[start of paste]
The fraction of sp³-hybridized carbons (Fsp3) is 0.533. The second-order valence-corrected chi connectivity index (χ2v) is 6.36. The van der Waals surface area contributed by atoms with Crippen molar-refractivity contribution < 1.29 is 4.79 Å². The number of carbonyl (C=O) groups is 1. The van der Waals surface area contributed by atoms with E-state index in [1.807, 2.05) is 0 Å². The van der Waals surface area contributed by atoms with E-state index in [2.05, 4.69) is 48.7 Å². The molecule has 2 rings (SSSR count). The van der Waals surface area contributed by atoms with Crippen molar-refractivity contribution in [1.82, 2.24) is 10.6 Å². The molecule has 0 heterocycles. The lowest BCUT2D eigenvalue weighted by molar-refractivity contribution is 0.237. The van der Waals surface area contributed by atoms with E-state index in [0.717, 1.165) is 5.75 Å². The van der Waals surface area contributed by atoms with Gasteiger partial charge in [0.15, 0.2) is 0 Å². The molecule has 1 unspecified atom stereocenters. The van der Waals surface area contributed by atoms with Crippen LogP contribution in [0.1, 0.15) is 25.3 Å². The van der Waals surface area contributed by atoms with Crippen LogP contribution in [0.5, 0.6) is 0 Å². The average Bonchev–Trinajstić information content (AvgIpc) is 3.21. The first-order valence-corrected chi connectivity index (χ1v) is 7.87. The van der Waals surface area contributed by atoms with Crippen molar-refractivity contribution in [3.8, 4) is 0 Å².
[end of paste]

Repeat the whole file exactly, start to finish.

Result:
The fraction of sp³-hybridized carbons (Fsp3) is 0.533. The second-order valence-corrected chi connectivity index (χ2v) is 6.36. The van der Waals surface area contributed by atoms with Crippen molar-refractivity contribution < 1.29 is 4.79 Å². The number of carbonyl (C=O) groups is 1. The van der Waals surface area contributed by atoms with E-state index in [1.807, 2.05) is 0 Å². The van der Waals surface area contributed by atoms with E-state index in [2.05, 4.69) is 48.7 Å². The molecule has 2 rings (SSSR count). The van der Waals surface area contributed by atoms with Crippen molar-refractivity contribution in [1.82, 2.24) is 10.6 Å². The molecule has 0 heterocycles. The lowest BCUT2D eigenvalue weighted by molar-refractivity contribution is 0.237. The van der Waals surface area contributed by atoms with E-state index in [0.717, 1.165) is 5.75 Å². The van der Waals surface area contributed by atoms with Gasteiger partial charge in [0.15, 0.2) is 0 Å². The molecule has 1 unspecified atom stereocenters. The van der Waals surface area contributed by atoms with Crippen LogP contribution in [0.1, 0.15) is 25.3 Å². The van der Waals surface area contributed by atoms with Crippen LogP contribution in [0.5, 0.6) is 0 Å². The average Bonchev–Trinajstić information content (AvgIpc) is 3.21. The first-order valence-corrected chi connectivity index (χ1v) is 7.87. The van der Waals surface area contributed by atoms with Crippen molar-refractivity contribution in [3.8, 4) is 0 Å².